Venezuelan Opposition Botches Talks with Maduro Regime

By: Ysol Delgado - Dec 8, 2016, 10:49 am
También logró dejar de lado los preparativos para emprender una jornada de masivas manifestaciones en el país y los planes de la Asamblea Nacional de destituir a Maduro (El País)
Talks between the opposition and Maduro’s administration did not go the way of the opposition, some said. (El País)

EspañolPresident Nicolás Maduro walked away victorious from dialogues with the Venezuelan opposition, leaving many critics frustrated at losing a golden opportunity to bring an end to Chavismo and make progress on the recall referendum.

“The opposition lost confidence and generated distrust among its hosts,” Deputy Nelson Chitty said, “and proved it was unable to offer a consistent response to the expectations that it had at one point raised.”

The little that the opposition could obtain from the process under the supervision of the Vatican was the liberation of a few political prisoners, mostly students.

Meanwhile, the government got almost everything it wanted, mainly by suspending the recall referendum against Maduro.

Additionally, it was able to evade a day of demonstrations and the National Assembly’s plans to remove Maduro.

Oswaldo Ramírez, President of the ORC Consulting firm, said the most important thing to come out of the talks was the fact that Maduro will finish out 2016 in office.

“All that talk around his exit and the recall referendum, and after the dialogue was about to lead to his exit, it fell apart,” he said.

The Democratic Unity Roundtable (MUD) said Wednesday they are going to “freeze” talks that began on October 30 with Unasur and the Vatican, who are still trying to salvage the process.

The Vatican expressed its concern through a letter addressed to Maduro, asking him to comply with committing to setting an election date for the end of the crisis.

Secretary to his Holiness Pietro Parolin signed the letter and insisted that the parties have to agree on an “electoral calendar” so that Venezuelans can decide their future “without delay.”

Parolin said he felt “pain and concern” about what has happened so far. Talks began on Oct. 30, but have not looked encouraging, he said.

Senior government officials were reportedly bothered by the comments. Chavista politician Diosdado Cabello responded by saying the Vatican shouldn’t meddle in Venezuela’s affairs.

“They have no right to veto, to make proposals or to try to incline toward position A or B,” he said. “Their position should be totally and absolutely objective,” adding: “we do not get involved with priests accused of pedophilia.”

Source: El Nuevo Herald

Ysol Delgado Ysol Delgado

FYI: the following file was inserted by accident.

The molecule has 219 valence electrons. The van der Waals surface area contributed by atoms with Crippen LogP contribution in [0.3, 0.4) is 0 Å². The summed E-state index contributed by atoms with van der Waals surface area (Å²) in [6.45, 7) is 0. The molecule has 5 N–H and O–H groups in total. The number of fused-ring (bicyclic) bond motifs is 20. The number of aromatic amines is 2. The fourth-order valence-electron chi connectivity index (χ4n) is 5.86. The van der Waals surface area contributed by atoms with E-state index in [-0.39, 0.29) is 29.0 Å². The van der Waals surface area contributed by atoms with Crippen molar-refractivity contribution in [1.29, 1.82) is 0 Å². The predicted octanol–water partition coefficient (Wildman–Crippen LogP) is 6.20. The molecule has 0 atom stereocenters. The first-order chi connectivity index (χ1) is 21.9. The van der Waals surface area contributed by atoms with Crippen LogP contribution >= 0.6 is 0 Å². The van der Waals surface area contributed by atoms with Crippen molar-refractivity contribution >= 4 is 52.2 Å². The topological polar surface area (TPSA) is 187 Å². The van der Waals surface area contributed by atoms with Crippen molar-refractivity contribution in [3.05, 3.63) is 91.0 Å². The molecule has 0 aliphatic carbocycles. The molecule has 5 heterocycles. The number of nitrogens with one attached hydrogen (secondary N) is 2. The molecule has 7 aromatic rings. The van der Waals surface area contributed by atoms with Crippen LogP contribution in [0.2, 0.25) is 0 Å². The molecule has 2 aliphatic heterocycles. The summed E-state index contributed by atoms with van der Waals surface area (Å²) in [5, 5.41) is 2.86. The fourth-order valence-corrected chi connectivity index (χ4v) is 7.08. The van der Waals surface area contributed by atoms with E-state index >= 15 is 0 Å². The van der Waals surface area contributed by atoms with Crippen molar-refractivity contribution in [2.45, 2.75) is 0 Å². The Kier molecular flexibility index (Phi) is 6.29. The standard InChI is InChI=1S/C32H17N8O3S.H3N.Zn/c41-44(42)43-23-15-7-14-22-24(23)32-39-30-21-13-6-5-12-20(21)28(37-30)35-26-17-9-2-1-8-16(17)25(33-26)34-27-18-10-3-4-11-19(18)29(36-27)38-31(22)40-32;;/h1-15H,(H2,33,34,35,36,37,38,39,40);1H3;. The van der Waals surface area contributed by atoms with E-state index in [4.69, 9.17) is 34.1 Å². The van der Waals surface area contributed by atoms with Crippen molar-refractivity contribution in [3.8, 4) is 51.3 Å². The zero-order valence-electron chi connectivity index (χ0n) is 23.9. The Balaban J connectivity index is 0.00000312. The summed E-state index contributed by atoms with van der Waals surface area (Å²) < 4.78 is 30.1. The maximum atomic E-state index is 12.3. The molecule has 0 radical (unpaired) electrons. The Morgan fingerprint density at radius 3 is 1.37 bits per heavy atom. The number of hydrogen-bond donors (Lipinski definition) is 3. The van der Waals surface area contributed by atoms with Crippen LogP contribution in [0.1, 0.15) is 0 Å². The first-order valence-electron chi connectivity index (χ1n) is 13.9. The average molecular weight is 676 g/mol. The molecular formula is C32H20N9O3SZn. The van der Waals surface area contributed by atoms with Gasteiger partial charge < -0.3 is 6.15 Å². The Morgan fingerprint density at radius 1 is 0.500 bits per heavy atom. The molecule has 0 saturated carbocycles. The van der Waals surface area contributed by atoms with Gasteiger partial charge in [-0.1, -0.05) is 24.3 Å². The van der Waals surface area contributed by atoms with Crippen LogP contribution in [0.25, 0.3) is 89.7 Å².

Ysol Delgado is a Venezuelan reporter with the PanAm Post from Mexico City. She specializes in public relations, digital marketing, and investigative journalism. Follow her on Twitter: @Ysolita.

The Pope’s Harsh Words for Fake News: It’s Like Eating Excrement

By: Orlando Avendaño - @OrlvndoA - Dec 8, 2016, 7:47 am

EspañolPope Francis recently commented on the prevalence of false news that has been causing scandals and controversy, comparing it in an interview with a Belgian publication to eating excrement. "I believe the media should be very clear, very transparent and shouldn't fall to — without meaning to offend anyone — repugnant coprophilia. That is, to always cover the scandals, the unpleasant things, even if they are true." Read More: Honduras: South Korean Corporation Paves Way for Startup Cities Read More: Long Live the North Korean Black Market "And since people have a tendency for a morbid fascination with eating excrement, now you can do a lot of damage," the Pope said. The Pope said the spreading of misinformation is the greatest damage the media can do. Many media outlets and political pundits have attributed rising support for Donald Trump in the 2016 US presidential election to fake news stories, claiming that people did not know how to identify if news is trustworthy or not when it appeared on their Facebook feeds or other social media sites. googletag.cmd.push(function() { googletag.display('div-gpt-ad-1459522593195-0'); }); Pope Francis spoke to the Belgian media about the danger of using media platforms to defame a political rival: "The media has its own temptations, it may be tempted by slander." "It can be used as means of defamation," the Pope said, adding: "Nobody has the right to do that. It is a sin and it is painful." Source: The New York Post

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